In Scrum, the Sprint starts with Sprint Planning where the Scrum team plans out their work for the Sprint and creates a Sprint Backlog. The Sprint Backlog is the team’s plan to accomplish the work. Sprint planning is timeboxed to 2 hours per week of Sprint, so for a 2-week Sprint it is one event for a maximum of 4 hours, and for a 4-week Sprint, it’s one event for a maximum of 8 hours, and so forth.
To plan the Sprint, the Scrum team considers what is still remaining to do from the Product Backlog, what’s already been done based on the Product Increment that’s been built so far, the progress they have made towards the Product Goal, and the team’s historical performance and current capacity.
In Sprint Planning the team covers 3 topics:
The first topic is about the Why? That is, why is the upcoming Sprint important? What is the Goal of this Sprint? Each Sprint has a Sprint Goal that creates focus for the team and results in a Product Increment that gets the team one step closer to the Product Goal.
The second topic is about the What? Now that the Sprint Goal is clear, the team figures out what cohesive set of Product Backlog Items will help accomplish the Sprint Goal which results in a Product Increment that gets the team one step closer to the Product Goal.
The third topic is about the How? For each Product Backlog Item, the team tasks out the activities needed to complete the item so that the team can accomplish the Sprint Goal which results in a Product Increment that gets the team one step closer to the Product Goal.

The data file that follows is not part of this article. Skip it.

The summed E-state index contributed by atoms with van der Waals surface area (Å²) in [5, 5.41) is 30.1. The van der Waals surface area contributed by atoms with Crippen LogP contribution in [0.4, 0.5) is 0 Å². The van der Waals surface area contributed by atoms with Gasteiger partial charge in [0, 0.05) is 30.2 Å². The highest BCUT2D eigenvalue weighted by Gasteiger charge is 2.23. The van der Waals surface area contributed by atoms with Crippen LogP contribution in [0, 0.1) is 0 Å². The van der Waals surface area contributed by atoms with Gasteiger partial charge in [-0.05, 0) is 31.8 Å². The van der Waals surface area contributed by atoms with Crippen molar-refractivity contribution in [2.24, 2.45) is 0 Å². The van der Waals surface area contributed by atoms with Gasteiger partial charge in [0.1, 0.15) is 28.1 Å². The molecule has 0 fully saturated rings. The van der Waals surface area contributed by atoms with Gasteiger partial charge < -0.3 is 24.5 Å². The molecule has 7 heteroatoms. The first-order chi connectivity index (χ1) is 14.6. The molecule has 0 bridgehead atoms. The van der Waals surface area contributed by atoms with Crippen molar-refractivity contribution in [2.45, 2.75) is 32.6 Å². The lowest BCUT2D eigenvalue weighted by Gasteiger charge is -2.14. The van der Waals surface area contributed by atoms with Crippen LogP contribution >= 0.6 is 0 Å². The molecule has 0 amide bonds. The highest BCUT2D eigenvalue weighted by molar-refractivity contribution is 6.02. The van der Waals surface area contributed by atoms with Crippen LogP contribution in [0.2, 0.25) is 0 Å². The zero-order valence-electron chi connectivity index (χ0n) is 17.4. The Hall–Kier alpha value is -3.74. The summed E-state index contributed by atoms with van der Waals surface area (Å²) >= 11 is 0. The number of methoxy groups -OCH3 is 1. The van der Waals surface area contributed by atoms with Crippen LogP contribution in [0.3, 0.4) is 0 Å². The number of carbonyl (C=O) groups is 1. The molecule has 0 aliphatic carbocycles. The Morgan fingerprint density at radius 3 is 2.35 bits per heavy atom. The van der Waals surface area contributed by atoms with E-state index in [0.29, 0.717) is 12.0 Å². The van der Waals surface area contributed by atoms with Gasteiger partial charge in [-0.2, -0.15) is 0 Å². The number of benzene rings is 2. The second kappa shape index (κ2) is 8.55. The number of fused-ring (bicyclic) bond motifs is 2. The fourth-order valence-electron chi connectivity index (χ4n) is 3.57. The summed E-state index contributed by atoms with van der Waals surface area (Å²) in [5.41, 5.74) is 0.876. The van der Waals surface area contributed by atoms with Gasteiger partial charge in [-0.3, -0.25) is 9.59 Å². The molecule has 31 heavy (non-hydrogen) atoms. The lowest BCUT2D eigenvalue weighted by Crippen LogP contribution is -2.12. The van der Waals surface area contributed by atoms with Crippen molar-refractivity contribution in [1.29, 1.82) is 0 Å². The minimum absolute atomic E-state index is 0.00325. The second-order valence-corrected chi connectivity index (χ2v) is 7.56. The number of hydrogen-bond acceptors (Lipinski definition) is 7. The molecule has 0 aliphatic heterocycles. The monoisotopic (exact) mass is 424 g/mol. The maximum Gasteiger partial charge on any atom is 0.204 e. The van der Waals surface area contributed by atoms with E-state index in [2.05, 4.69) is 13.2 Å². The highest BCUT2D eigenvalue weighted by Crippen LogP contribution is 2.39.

The Sprint Goal, the selected Product Backlog Items, and the tasks become the Sprint Backlog. This is the team’s plan to accomplish the work and to deliver on the Sprint Goal.
Parts 1 and 2 are led by the Product Owner with the Developers seeking clarification and providing input. Part 3 is led by the Developers with the Product Owner readily available to answer any remaining questions.
Developers must account for the work needed to accomplish the Sprint Goal as well as all other work that typically happens during the Sprint, like Product Backlog Refinement, continuous improvement initiatives, retrospective action items, technical debt, holidays, vacations, training, etc. In addition, Developers need to account for impediments and distractions like bugs, production issues, all hands-meeting, supporting other teams, and so forth. Developers consider their historical capacity and then assess whether the work is feasible. If not, the Developers negotiate with the Product Owner to reduce the scope while still achieving the goal. Finally, the Developers make a commitment to each other on accomplishing the Sprint Goal.